“This past year, I asked her again to make a position switch. Once again she just said, ‘I will do whatever you need me to do, I just want to do what you think is best for the team,’” Rineker said. “For the third year in a row she was gonna play a different spot, and this one would be even more grueling than the previous year. I knew I needed someone to step in and fill the gigantic shoes that Emma Pike left behind. What a super tough act to follow, but not just follow Emma as a left side hitter, but again have to be a setter at the same time, and this time for an entire season.
“I can’t begin to tell you what a daunting task that was. Both positions require you to give ridiculous amounts of effort, on top of being super high-pressure positions. Half the time she had to run the show as our setter and serve up perfect sets so our offense could thrive, and then instead of getting rest, she was then asked to be our left side hitter and get kill after kill in the biggest and most pressure packed moments. There were several times when I asked Allie if she needed me to give her a rest and sub someone in for her, but she knew for us to be successful she had to be on the court, so even though I knew she was exhausted all the time she never once complained and pretty much refused to come out.”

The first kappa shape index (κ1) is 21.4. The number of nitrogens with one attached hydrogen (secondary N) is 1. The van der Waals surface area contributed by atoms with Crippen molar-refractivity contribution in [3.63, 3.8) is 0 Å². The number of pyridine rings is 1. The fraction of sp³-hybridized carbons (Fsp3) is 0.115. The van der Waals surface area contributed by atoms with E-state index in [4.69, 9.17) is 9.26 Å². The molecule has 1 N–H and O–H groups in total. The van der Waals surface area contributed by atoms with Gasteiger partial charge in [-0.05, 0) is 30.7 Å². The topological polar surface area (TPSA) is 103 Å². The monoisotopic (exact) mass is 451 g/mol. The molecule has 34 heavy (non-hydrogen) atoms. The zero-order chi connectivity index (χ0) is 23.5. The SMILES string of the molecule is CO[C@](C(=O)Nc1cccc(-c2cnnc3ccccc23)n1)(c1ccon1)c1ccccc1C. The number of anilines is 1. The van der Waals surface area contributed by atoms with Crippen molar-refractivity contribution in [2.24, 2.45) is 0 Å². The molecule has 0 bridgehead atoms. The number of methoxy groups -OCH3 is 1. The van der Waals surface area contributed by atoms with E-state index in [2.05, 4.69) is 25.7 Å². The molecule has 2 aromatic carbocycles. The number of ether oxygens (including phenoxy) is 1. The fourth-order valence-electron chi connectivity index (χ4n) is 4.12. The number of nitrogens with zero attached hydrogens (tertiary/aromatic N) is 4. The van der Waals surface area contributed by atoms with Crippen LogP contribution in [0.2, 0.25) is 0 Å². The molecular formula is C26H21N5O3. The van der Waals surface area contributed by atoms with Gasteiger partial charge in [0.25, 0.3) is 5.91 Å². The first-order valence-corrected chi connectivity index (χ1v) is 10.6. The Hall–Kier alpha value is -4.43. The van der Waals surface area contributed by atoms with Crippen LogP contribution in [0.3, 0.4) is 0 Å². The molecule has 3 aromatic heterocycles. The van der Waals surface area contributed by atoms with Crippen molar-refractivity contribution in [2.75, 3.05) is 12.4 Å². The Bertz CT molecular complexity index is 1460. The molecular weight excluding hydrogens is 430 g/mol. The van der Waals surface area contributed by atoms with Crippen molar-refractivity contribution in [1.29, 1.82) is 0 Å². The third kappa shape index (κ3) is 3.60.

Simpson is looking forward to that versatility making a mark at the next level.
“Since I have all this experience of playing multiple positions, hopefully I can take that into college and use it to my advantage as a freshman so I can make an impact my first year,” she said.
Simpson acknowledged how much Rineker has done for her career.
“I’m going to miss him so much. Bill has been the best coach I’ve ever had. He’s been so supportive of me all throughout high school,” she said. “I’m going to miss having him to talk to and confide in.
“It’s going to be a really good experience. I’m going to grow a lot as a person, in my academics and in my athletics. I’m very excited.”
It’s now Rineker’s turn to figure out what’s next for his Lady Bruins.
“Allie was relentless and driven to be the best player she could for us,” he said. “I liked to call Allie the human Swiss Army knife. Whatever we needed she could provide. She was the ultimate weapon. You don’t and can’t replace an Allie Simpson, she is a once-in-a-coaching-career player. I don’t see how any player could achieve any more than Allie did these past three years.
“Her teammates are gonna miss her greatly, but not anymore than I will. I have no doubt Allie is gonna be successful at the next level, and I can’t wait to watch her play.”